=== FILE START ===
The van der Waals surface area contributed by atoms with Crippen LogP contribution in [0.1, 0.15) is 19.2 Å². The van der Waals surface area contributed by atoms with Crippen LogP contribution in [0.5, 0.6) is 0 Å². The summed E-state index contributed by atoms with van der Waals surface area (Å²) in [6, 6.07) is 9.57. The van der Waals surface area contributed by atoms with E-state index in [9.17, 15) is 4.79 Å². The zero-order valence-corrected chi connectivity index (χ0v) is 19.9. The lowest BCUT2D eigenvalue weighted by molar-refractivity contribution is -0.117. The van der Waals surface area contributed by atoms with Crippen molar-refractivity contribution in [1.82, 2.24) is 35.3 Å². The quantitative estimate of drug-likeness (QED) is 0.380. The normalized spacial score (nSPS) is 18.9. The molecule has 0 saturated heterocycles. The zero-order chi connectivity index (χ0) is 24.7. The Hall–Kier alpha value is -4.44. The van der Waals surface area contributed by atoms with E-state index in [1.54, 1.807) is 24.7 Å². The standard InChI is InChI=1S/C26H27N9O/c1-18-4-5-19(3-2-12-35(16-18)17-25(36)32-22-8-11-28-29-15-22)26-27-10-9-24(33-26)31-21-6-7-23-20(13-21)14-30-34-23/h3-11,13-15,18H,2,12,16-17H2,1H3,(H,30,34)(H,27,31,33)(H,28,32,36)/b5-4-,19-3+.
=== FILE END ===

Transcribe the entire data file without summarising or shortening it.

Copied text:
The van der Waals surface area contributed by atoms with Crippen LogP contribution in [0.1, 0.15) is 19.2 Å². The van der Waals surface area contributed by atoms with Crippen LogP contribution in [0.5, 0.6) is 0 Å². The summed E-state index contributed by atoms with van der Waals surface area (Å²) in [6, 6.07) is 9.57. The van der Waals surface area contributed by atoms with E-state index in [9.17, 15) is 4.79 Å². The zero-order valence-corrected chi connectivity index (χ0v) is 19.9. The lowest BCUT2D eigenvalue weighted by molar-refractivity contribution is -0.117. The van der Waals surface area contributed by atoms with Crippen molar-refractivity contribution in [1.82, 2.24) is 35.3 Å². The quantitative estimate of drug-likeness (QED) is 0.380. The normalized spacial score (nSPS) is 18.9. The molecule has 0 saturated heterocycles. The zero-order chi connectivity index (χ0) is 24.7. The Hall–Kier alpha value is -4.44. The van der Waals surface area contributed by atoms with E-state index in [1.54, 1.807) is 24.7 Å². The standard InChI is InChI=1S/C26H27N9O/c1-18-4-5-19(3-2-12-35(16-18)17-25(36)32-22-8-11-28-29-15-22)26-27-10-9-24(33-26)31-21-6-7-23-20(13-21)14-30-34-23/h3-11,13-15,18H,2,12,16-17H2,1H3,(H,30,34)(H,27,31,33)(H,28,32,36)/b5-4-,19-3+.